Scott, who takes care of our lawn, told me that he will mow the yellowing daffodil foliage down near the road this week. From May on, he leaves that part of the lawn unmowed at my request, because I want those daffodil leaves to soak up as much sunlight as they can. The only problem is that I usually let them ripen until way into August, at which point the lawn is almost beyond reclaiming.
Finally, it all becomes too much, and to save Scott the trouble of having to mow and remow the area, I find myself crawling around on my hands and knees muttering to myself on a humid August afternoon, tidying things up with a rusty pair of grass shears.
This year I am happy to say that I was a little more on the ball. In May, after the last daffodil had bloomed, I looked ahead six weeks and circled 5 July on my calendar, at which point I called Scott and told him I wanted him to mow the old daffodils away in early July. Good for me for thinking ahead, and good for Scott for remembering. Seriously.
In the meantime, the daffodil foliage near the house, in the peony bed, on the long and steep slope, and against the stone wall is also near ripened, which means I will be busy this weekend cutting it back. Every year I feel like I should wait until the leaves are completely dead instead of half yellow and half green (which is why the flower beds look bedraggled until August), but this year I think I might risk everlasting damnation by cutting them back before they're completely crisp. How much can a half-dead leaf photosynthesize anyway? But how much will it compromise the health of the bulb next spring? Maybe the answer is not much.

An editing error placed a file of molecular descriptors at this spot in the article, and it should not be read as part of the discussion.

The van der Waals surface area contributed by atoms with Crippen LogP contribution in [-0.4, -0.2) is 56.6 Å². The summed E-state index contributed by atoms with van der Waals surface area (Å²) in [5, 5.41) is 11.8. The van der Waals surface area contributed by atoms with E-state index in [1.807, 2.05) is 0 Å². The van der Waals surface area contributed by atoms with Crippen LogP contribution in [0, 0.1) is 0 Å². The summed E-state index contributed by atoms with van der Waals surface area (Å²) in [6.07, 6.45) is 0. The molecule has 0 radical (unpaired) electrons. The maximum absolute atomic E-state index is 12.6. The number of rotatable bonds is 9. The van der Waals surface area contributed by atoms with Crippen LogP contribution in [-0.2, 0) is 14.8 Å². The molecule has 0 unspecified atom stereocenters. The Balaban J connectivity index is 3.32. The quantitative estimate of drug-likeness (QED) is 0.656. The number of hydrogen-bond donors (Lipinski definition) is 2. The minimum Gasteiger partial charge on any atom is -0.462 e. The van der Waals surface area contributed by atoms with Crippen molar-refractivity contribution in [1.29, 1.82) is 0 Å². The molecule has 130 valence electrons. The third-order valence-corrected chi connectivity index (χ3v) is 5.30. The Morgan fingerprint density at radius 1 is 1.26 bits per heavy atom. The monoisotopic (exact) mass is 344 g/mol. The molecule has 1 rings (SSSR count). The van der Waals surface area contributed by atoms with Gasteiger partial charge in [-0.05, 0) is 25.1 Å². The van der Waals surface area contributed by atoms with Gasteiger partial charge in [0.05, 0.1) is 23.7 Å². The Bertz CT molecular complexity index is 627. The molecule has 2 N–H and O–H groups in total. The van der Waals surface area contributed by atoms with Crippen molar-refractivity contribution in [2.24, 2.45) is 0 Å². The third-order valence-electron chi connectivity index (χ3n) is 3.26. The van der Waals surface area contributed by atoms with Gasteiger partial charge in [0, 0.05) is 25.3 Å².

On to the Oriental poppy dilemma. Well, it's the same dilemma. We have amazingly healthy Oriental poppies. So healthy, in fact, that I can dig them up, break the taproots, transplant them, and have two poppies for the price of one: the transplant and the plant that sprouts from the taproot left behind, bless its heart. What I don't love, again, is the way the amazingly robust foliage smothers everything within three feet of it in May, dies back in June, and leaves a gigantic hole in the garden in July. What to do? What to do?
It's easy to find plants I like. Well, I like pretty much every plant, so that's sort of a dumb statement. It's the working out of these details that frustrates me. The solution here is to leave enough space between the poppies and neighboring plants and put them in a spot where we won't notice the hole they leave when they die back in June, preferably in a spot we won't see very much of. This is easier said than done. But I might have just the spot: We have a beautiful stand of red and pink lupines behind a row of peonies in a part of the garden that faces the road. The lupines are pretty much on top of the peonies right now, which might argue for widening that bed a bit, moving the lupines out and farther apart, and then interspersing the poppies. I imagine a group of poppies and lupines would look smashing from far away (the road) in May, and from the other side, the peonies could do a lot worse than bloom pink against the red and pink of the poppies and lupine. Nice. Dilemma solved?
But what to do about all that daffodil foliage? Sigh.